The events that got underway in Virginia on April 11th will resume later that day, when the Aquaman star is subjected to cross examination by her contentious ex-husband’s costly Brown Rudick attorneys.
“During the cross examination next week, Camille Vasquez plans to call out Ms. Heard on the many lies and inconsistencies in her timeline that have changed considerably over the last six years,” a source close to the former Pirates of the Caribbean actor’s camp told Deadline.
The plaintiff’s camp will try to draw the jury’s attention back to their case that Depp is the real victim in their extremely contentious relationship after Heard recounted the allegations of Depp’s heavy drug and alcohol use, as well as apparent physical, mental, and verbal abuse.
The defense’s first witness clinical psychologist Dr. Dawn Hughes’ statements regarding graphic allegations of numerous alleged sexual assaults by Depp on Heard, which were backed up by the prosecution’s first expert witness psychologist Dr. Phil McGraw, have presented Depp’s attorneys with a potential leg-hold trap if they make a mistake.
All of which implies that the defense will employ a scorched-earth strategy at least to some extent.
“We expect Depp’s attorneys will instead pound away on the victim,” a Heard spokesperson told Deadline of their view of the next stage of the trial. “We fear it will be equal parts shameful and desperate. And, the overwhelming evidence — the truth — is not on Depp’s side,” the rep added. “The one thing we suspect Depp’s attorneys will avoid is the central issue of this trial: does Amber or any woman have the First Amendment Right of Freedom of Speech.”
Despite its unpleasantness, Depp’s team has few options if they want to leave this case with a favorable ruling in both the courtroom and the court of public opinion.
The fact is, despite a phalanx of siblings, previous and present employees, paid medical experts, former agents and talent managers all attesting to Depp’s innocence, this has come down to a battle between two sharp-tongued individuals: Johnny Depp and Amber Heard. Who will be believed?
The recent explicit legal display of dirty laundry between Johnny Depp and Amber Heard, who divorced in 2016 amid restraining orders and media attention, began when the former sued the latter for a late 2018 Washington Post op-ed on domestic abuse and the consequences that victims may face. Depp clearly feels the article was about him, thus suing Heard.
The ACLU ambassador’s article on women’s rights was released in time for Warner Bros’ release of Aquaman, but it never referred to Depp by name. However, the prior Oscar-nominated actor claimed in a subsequent filing that the essay in the Jeff Bezos-owned broadsheet ruined his profession and cost him lucrative roles.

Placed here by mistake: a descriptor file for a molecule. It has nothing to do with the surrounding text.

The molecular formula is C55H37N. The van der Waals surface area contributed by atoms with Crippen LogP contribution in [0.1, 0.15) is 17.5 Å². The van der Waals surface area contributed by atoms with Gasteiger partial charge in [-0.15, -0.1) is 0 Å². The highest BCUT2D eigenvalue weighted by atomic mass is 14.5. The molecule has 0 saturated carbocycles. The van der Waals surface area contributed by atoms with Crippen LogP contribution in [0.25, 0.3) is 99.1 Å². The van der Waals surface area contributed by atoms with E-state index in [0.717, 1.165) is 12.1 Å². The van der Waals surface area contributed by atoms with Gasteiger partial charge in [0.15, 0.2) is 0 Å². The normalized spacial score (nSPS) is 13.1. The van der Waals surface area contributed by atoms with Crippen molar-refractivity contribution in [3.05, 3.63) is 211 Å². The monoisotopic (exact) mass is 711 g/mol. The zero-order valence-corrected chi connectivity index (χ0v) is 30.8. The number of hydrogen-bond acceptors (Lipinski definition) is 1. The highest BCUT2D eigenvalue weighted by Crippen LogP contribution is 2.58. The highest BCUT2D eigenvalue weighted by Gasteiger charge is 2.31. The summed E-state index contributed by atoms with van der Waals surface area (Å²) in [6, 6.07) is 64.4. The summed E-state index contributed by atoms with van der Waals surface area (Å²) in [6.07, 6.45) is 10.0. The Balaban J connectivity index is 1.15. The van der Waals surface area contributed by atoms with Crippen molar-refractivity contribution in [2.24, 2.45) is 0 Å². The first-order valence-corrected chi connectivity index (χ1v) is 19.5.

Depp also claimed that he was the abused party, adding that his former spouse’s accusations against him were “part of an elaborate hoax to generate positive publicity for Ms. Heard and advance her career.”
It’s worth noting that in his defamation lawsuit, Depp hasn’t sued the Washington Post, which is the actual publisher of the story.
It is clear that the state’s reputation as a paper-producing location was a consideration in determining Virginia as the lawsuit’s seat. Virginia’s weaker anti-SLAPP legislation, in comparison to California or New York, had an impact on the jurisdiction, it has also become obvious.
The break in the case’s proceedings over the last few days has allowed some journalists to assess the trial’s impact, frequently focusing on Depp’s passionate fan base or Heard’s passionate following.
The intensity of the interest was evident from the waterfall of comments on the trial’s live streams or pointed internet postings, but it also demonstrates how easy it is for viewers to lose sight of what truly matters.
Depp is not on trial, but rather he has made the vulnerabilities of his marriage with Heard public knowledge by choice. In court and in the most formal legal language possible, Depp really has a rather high burden to overcome in order to show that Heard’s op-ed was both about him and injured him financially.
So far, the trial has not been recognized as a watershed moment in the MeToo movement, perhaps owing to the fact that some of the organizations behind it have had turmoil, or because this is a case that does not revolve around workplace power dynamics but rather focuses on complexity, messiness, and even tragedy in a failed marriage.
Aiming for a verdict near Memorial Day, the trial is expanding its hours to 9 AM – 5:30 PM ET every day of the week. In that, the jury will now sit on Fridays too, which had not been the case for the first four week of proceedings.
Covering superheroes, anything dark, horror, and more! Lead writer for Fan Fest